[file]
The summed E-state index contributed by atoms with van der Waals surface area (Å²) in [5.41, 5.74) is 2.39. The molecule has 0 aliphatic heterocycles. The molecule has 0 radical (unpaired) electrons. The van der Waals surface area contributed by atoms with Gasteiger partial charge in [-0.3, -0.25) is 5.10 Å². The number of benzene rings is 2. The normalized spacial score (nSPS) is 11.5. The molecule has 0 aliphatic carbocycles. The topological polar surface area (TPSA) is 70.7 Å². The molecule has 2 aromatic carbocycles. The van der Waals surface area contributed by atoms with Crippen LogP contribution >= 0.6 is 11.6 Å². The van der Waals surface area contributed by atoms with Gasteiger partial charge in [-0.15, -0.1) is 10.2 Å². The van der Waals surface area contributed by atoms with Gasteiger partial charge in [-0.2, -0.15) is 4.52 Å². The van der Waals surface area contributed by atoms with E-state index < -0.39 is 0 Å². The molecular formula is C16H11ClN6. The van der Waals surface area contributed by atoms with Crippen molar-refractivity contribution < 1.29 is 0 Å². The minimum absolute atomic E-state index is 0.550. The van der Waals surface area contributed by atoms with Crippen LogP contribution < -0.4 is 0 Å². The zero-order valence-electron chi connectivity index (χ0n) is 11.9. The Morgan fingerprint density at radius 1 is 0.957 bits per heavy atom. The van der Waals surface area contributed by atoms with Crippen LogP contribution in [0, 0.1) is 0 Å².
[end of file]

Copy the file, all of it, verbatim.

The summed E-state index contributed by atoms with van der Waals surface area (Å²) in [5.41, 5.74) is 2.39. The molecule has 0 aliphatic heterocycles. The molecule has 0 radical (unpaired) electrons. The van der Waals surface area contributed by atoms with Gasteiger partial charge in [-0.3, -0.25) is 5.10 Å². The number of benzene rings is 2. The normalized spacial score (nSPS) is 11.5. The molecule has 0 aliphatic carbocycles. The topological polar surface area (TPSA) is 70.7 Å². The molecule has 2 aromatic carbocycles. The van der Waals surface area contributed by atoms with Crippen LogP contribution >= 0.6 is 11.6 Å². The van der Waals surface area contributed by atoms with Gasteiger partial charge in [-0.15, -0.1) is 10.2 Å². The van der Waals surface area contributed by atoms with Gasteiger partial charge in [-0.2, -0.15) is 4.52 Å². The van der Waals surface area contributed by atoms with E-state index < -0.39 is 0 Å². The molecular formula is C16H11ClN6. The van der Waals surface area contributed by atoms with Crippen molar-refractivity contribution < 1.29 is 0 Å². The minimum absolute atomic E-state index is 0.550. The van der Waals surface area contributed by atoms with Crippen LogP contribution < -0.4 is 0 Å². The zero-order valence-electron chi connectivity index (χ0n) is 11.9. The Morgan fingerprint density at radius 1 is 0.957 bits per heavy atom. The van der Waals surface area contributed by atoms with Crippen LogP contribution in [0, 0.1) is 0 Å².